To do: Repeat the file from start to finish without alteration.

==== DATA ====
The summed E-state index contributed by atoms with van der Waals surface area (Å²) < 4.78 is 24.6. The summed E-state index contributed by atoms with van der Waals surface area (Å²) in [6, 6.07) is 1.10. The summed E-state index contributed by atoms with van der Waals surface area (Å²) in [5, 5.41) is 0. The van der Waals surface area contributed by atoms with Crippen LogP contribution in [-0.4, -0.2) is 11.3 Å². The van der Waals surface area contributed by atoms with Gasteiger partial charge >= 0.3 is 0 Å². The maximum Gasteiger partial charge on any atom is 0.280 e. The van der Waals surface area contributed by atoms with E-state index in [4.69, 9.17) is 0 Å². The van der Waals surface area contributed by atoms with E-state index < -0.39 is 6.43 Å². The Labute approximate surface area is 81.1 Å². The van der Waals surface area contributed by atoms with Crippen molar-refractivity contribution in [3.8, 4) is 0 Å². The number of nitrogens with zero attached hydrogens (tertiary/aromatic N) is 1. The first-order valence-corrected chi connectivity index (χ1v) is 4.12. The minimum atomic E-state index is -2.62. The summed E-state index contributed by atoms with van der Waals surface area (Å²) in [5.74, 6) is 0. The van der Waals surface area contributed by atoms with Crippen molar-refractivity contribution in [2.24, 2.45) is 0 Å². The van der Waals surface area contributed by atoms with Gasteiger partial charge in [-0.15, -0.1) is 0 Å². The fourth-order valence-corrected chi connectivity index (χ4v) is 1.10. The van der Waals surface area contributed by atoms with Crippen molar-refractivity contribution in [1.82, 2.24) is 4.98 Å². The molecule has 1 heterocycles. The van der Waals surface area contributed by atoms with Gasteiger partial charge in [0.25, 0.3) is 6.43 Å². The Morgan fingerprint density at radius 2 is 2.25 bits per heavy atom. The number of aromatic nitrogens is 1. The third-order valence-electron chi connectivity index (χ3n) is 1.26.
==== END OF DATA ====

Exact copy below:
The summed E-state index contributed by atoms with van der Waals surface area (Å²) < 4.78 is 24.6. The summed E-state index contributed by atoms with van der Waals surface area (Å²) in [6, 6.07) is 1.10. The summed E-state index contributed by atoms with van der Waals surface area (Å²) in [5, 5.41) is 0. The van der Waals surface area contributed by atoms with Crippen LogP contribution in [-0.4, -0.2) is 11.3 Å². The van der Waals surface area contributed by atoms with Gasteiger partial charge >= 0.3 is 0 Å². The maximum Gasteiger partial charge on any atom is 0.280 e. The van der Waals surface area contributed by atoms with E-state index in [4.69, 9.17) is 0 Å². The van der Waals surface area contributed by atoms with E-state index < -0.39 is 6.43 Å². The Labute approximate surface area is 81.1 Å². The van der Waals surface area contributed by atoms with Crippen molar-refractivity contribution in [3.8, 4) is 0 Å². The number of nitrogens with zero attached hydrogens (tertiary/aromatic N) is 1. The first-order valence-corrected chi connectivity index (χ1v) is 4.12. The minimum atomic E-state index is -2.62. The summed E-state index contributed by atoms with van der Waals surface area (Å²) in [5.74, 6) is 0. The van der Waals surface area contributed by atoms with Crippen molar-refractivity contribution in [2.24, 2.45) is 0 Å². The van der Waals surface area contributed by atoms with Gasteiger partial charge in [-0.15, -0.1) is 0 Å². The fourth-order valence-corrected chi connectivity index (χ4v) is 1.10. The van der Waals surface area contributed by atoms with Crippen molar-refractivity contribution in [1.82, 2.24) is 4.98 Å². The molecule has 1 heterocycles. The van der Waals surface area contributed by atoms with Gasteiger partial charge in [0.25, 0.3) is 6.43 Å². The Morgan fingerprint density at radius 2 is 2.25 bits per heavy atom. The number of aromatic nitrogens is 1. The third-order valence-electron chi connectivity index (χ3n) is 1.26.